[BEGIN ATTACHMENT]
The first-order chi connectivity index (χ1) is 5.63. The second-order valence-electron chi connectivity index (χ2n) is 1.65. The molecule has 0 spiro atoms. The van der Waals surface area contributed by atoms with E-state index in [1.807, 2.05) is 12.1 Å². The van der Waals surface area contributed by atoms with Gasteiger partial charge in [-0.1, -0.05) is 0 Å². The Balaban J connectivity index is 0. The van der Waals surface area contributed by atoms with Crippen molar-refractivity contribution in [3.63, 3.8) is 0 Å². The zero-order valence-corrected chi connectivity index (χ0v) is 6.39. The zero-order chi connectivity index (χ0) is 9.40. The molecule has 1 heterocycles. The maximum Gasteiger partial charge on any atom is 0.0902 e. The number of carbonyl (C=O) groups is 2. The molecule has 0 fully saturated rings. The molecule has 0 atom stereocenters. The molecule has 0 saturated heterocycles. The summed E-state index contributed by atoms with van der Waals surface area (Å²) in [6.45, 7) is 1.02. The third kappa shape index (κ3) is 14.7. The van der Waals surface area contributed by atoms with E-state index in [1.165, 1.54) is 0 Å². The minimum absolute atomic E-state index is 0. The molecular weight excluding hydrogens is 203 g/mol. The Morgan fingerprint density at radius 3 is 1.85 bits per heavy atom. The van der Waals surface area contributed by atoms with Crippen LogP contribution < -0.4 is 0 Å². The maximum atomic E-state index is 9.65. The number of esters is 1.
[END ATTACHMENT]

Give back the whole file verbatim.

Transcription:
The first-order chi connectivity index (χ1) is 5.63. The second-order valence-electron chi connectivity index (χ2n) is 1.65. The molecule has 0 spiro atoms. The van der Waals surface area contributed by atoms with E-state index in [1.807, 2.05) is 12.1 Å². The van der Waals surface area contributed by atoms with Gasteiger partial charge in [-0.1, -0.05) is 0 Å². The Balaban J connectivity index is 0. The van der Waals surface area contributed by atoms with Crippen molar-refractivity contribution in [3.63, 3.8) is 0 Å². The zero-order valence-corrected chi connectivity index (χ0v) is 6.39. The zero-order chi connectivity index (χ0) is 9.40. The molecule has 1 heterocycles. The maximum Gasteiger partial charge on any atom is 0.0902 e. The number of carbonyl (C=O) groups is 2. The molecule has 0 fully saturated rings. The molecule has 0 atom stereocenters. The molecule has 0 saturated heterocycles. The summed E-state index contributed by atoms with van der Waals surface area (Å²) in [6.45, 7) is 1.02. The third kappa shape index (κ3) is 14.7. The van der Waals surface area contributed by atoms with E-state index in [1.165, 1.54) is 0 Å². The minimum absolute atomic E-state index is 0. The molecular weight excluding hydrogens is 203 g/mol. The Morgan fingerprint density at radius 3 is 1.85 bits per heavy atom. The van der Waals surface area contributed by atoms with Crippen LogP contribution < -0.4 is 0 Å². The maximum atomic E-state index is 9.65. The number of esters is 1.